Screens, screens, screens. Also, some screens...
Is capitalism in all its ghastly splendour is to blame? Or is it just us, we first-world punters, who have a problem with our priorities? I’m not sure. But what I do know is that, while parts of the world can’t get the basic human rights thing worked out, we’ve sure as hell nailed it when it comes to choice in the PC monitor market. 4K, adaptive-sync, 144Hz, curved screens, superwide aspect ratio – where to begin? And how can you end up with the right screen for you?
You see, I’m no latter-day socio-economic sage. But I can tell you which of this new-fangled monitor malarkey actually matters. So, who’s with me for some LCD-themed retail therapy?
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Get to know your G-Sync from your FreeSync...
We’ve done IPS panel tech. We’ve done high refresh. So let’s wrap up the holy trinity of gaming-relevant monitor technologies of late. It’s time to talk frame syncing or adaptive sync. Probably better known via brand names like Nvidia G-Sync and AMD FreeSync, frame syncing technology is all about getting your games running smoother and without any nasty screen tearing. But here’s the twist. It does that without requiring that your games run faster or that you buy a $/£1,000 mega-GPU. And it really is rather lovely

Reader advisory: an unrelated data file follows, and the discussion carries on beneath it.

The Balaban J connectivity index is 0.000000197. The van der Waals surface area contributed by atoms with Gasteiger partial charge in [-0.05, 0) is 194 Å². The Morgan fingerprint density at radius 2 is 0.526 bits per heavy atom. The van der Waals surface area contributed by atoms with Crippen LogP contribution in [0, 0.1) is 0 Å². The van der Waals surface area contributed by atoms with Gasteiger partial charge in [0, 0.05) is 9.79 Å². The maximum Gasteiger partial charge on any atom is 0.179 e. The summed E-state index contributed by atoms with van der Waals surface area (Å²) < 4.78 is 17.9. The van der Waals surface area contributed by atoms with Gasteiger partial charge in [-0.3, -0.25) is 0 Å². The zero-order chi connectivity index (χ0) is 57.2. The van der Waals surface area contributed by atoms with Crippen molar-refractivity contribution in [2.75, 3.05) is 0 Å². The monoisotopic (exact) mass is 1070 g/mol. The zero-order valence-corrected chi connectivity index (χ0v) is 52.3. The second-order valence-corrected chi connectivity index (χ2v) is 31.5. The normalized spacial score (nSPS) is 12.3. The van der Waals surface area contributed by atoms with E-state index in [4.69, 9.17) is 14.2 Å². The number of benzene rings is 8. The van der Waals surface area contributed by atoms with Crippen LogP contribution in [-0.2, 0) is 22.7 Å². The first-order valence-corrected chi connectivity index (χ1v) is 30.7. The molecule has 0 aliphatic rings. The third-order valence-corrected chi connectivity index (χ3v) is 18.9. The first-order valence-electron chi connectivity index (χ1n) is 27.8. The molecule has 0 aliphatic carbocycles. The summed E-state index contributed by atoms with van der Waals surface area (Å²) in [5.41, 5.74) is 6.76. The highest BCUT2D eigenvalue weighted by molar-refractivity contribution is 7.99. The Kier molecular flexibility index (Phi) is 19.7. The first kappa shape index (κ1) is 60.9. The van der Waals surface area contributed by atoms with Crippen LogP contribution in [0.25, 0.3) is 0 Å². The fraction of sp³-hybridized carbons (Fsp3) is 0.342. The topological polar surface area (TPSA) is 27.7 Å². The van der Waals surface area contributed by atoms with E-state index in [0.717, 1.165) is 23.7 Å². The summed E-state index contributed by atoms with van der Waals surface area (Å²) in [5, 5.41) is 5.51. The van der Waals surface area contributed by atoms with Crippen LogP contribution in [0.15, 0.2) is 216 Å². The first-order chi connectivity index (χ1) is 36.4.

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All the LCD monitor update info you can eat...
4K, 6-bit, 8-bit and 10-bit panels, G-Sync n’ FreeSync n’ Adaptive-Sync, 120Hz-plus refresh, DisplayPort 1.2 and 1.2a, backlight modulation, multi-stream vs single-stream and IPS vs PLS. The PC display market is completely out of control. But in a good way. Things are developing faster now than at any time I can remember since getting into this game. And I am incredibly, astonishingly, implausibly old. The Atari 2600 was still on sale (just) when I achieved something approaching sentience. I still haven’t truly recovered from the 2600’s piss-poor Pac-Man port. Anywho, the last week or so has seen some really interesting developments in the monitor market, including the announcement that AMD’s FreeSync tech is moving into the mainstream courtesy of official VESA status and the appearance of a cheap Samsung 4K monitor with 60Hz support. High time, then, to pull together the state of play in PC monitors into something we can all understand. Well, hopefully. Read the rest of this entry »